Pope Ioannes, XI

Pope Ioannes, XI

Male 909 - 936  (27 years)    Has more than 100 ancestors and more than 100 descendants in this family tree.

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  • Name Ioannes  
    Prefix Pope 
    Suffix XI 
    Relationshipwith Francis Fox
    Born 909 
    Gender Male 
    Died 936 
    Person ID I434175  Geneagraphie
    Last Modified 19 Mar 2010 

    Father Pope Sergius, III,   b. 864,   d. 14 Apr 911, Rom Find all individuals with events at this location  (Age 47 years) 
    Mother Princess Marozia di Spoleto,   b. Bef 924, Rom Find all individuals with events at this location,   d. Aft 932, Rom Find all individuals with events at this location  (Age ~ 9 years) 
    Family ID F200453  Group Sheet  |  Family Chart

    Family Princess Alda (Hilda) de Vienne,   b. 911,   d. 967  (Age 56 years) 
    Children 
     1. Johannes d' Albon,   b. 935,   d. 987  (Age 52 years)
    Last Modified 19 Mar 2010 
    Family ID F239188  Group Sheet  |  Family Chart

  • Photos
    Pope Ioannes, XI
    Pope Ioannes, XI

  • Notes 
    • Pope mrt 931-dec 935

      son of Marozia and Alberic I of Spoleto , Count of Tusculum . According to Liutprand of Cremona and the " Liber Pontificalis ", he was the natural son of Pope Sergius III (904-911), ("Johannes, natione Romanus ex patre Sergio papa", "Liber Pont." ed. Duchesne , II, 243).
      His mother was the Roman ruler at the time, resulting in his appointment to the Chair of Peter . Marozia was thus allegedly able to exert complete control over the Pope.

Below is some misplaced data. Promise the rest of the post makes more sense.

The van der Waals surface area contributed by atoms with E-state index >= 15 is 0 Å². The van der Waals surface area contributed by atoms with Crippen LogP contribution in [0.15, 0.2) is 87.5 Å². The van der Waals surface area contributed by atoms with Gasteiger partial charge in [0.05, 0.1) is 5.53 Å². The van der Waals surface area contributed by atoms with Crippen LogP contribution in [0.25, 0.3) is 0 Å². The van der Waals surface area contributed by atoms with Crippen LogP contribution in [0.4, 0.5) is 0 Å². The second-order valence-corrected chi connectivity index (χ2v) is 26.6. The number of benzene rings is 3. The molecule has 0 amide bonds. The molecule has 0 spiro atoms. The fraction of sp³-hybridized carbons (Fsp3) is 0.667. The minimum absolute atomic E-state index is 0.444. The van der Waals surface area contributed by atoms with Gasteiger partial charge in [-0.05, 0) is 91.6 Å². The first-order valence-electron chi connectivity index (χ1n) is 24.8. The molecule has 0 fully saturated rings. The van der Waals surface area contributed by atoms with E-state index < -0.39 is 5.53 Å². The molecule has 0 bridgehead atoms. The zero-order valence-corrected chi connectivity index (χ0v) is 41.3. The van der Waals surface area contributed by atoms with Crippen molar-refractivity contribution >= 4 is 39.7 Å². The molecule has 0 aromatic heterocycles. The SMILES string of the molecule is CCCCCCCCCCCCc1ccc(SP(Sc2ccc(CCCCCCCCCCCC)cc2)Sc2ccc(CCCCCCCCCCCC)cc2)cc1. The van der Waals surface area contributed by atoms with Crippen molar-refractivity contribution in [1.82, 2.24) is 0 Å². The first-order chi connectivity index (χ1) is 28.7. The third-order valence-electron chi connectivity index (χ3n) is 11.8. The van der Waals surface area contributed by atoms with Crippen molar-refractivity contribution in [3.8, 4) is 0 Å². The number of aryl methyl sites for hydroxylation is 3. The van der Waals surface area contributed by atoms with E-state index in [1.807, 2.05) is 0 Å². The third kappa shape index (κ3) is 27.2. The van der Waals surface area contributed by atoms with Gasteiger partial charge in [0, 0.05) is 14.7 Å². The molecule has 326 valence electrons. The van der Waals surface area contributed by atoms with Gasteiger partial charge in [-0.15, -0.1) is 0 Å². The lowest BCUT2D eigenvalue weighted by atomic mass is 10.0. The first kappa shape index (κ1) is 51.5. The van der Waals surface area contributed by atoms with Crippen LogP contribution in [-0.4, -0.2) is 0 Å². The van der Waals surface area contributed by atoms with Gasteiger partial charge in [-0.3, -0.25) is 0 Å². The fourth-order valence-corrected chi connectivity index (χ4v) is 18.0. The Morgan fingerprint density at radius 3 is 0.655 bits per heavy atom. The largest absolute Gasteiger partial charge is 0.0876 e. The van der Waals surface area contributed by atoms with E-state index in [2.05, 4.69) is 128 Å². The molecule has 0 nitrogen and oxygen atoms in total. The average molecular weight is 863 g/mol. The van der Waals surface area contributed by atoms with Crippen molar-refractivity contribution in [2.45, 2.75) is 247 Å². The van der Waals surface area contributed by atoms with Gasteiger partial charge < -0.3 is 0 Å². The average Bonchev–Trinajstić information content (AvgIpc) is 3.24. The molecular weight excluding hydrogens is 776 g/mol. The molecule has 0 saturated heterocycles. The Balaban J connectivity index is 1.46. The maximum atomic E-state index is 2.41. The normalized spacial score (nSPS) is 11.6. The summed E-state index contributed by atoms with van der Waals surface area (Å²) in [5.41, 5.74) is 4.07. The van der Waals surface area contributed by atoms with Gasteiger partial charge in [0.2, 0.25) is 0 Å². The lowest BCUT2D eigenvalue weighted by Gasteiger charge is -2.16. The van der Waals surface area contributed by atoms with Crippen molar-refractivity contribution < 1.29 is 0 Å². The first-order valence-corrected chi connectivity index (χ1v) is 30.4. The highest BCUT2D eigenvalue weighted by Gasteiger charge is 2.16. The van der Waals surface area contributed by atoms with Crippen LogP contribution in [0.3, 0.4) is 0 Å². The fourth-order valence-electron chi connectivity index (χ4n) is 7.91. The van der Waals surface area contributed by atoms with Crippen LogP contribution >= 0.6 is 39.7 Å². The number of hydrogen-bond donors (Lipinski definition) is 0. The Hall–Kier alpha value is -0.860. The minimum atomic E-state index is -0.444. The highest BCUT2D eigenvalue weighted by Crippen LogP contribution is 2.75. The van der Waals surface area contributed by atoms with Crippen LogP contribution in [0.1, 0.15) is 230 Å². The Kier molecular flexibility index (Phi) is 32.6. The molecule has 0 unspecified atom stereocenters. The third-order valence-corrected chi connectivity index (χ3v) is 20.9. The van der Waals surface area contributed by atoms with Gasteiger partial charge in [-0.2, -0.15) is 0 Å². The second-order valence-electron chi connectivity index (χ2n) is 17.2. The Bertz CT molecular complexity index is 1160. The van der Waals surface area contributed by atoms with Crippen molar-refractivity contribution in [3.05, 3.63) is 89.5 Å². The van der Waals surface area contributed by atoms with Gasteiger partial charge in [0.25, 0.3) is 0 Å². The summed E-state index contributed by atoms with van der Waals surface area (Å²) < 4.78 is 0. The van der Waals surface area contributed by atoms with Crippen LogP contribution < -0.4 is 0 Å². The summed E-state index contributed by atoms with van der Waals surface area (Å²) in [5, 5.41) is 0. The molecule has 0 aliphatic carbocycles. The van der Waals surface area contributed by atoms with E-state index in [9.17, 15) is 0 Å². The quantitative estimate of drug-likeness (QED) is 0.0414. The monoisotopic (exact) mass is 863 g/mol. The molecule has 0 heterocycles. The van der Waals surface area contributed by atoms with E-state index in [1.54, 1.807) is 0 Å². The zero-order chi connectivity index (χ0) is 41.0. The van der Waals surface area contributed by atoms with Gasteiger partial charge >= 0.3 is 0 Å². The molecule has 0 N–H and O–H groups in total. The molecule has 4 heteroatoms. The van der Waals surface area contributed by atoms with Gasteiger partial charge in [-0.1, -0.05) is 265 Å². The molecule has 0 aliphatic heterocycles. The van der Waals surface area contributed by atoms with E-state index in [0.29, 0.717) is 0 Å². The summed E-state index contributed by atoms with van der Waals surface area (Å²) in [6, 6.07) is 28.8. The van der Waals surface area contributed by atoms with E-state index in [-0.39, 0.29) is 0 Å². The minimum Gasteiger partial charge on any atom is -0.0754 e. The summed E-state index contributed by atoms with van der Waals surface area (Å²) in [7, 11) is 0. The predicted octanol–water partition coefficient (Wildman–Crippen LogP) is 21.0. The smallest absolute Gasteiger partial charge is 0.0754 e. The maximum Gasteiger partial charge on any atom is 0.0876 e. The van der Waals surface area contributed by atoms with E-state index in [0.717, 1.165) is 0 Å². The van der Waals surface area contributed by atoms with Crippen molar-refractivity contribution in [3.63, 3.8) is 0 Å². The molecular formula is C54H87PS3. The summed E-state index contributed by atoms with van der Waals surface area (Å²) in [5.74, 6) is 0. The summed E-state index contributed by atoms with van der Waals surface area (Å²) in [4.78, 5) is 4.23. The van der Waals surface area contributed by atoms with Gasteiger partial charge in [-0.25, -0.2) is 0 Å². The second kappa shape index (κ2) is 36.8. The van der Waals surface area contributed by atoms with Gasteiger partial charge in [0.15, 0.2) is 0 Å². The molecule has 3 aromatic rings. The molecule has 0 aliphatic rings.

At the overthrow of Marozia, John XI reportedly became subject to the control of Alberic II (932-954), his younger brother. The only control left to the Pope was the exercise of his purely spiritual duties. All other jurisdiction was exercised through Alberic II. This was not only the case in secular, but also in ecclesiastical affairs.
      It was at the insistence of Alberic II that the pallium was given to Theophylactus , Patriarch of Constantinople (935), and also to Artold , Archbishop of Reims (933). It was John XI who sat in the Chair of Peter during what some traditional Catholic sources consider its deepest humiliation, but it was also he who granted many privileges to the Congregation of Cluny , which was later on a powerful agent of Church reform.


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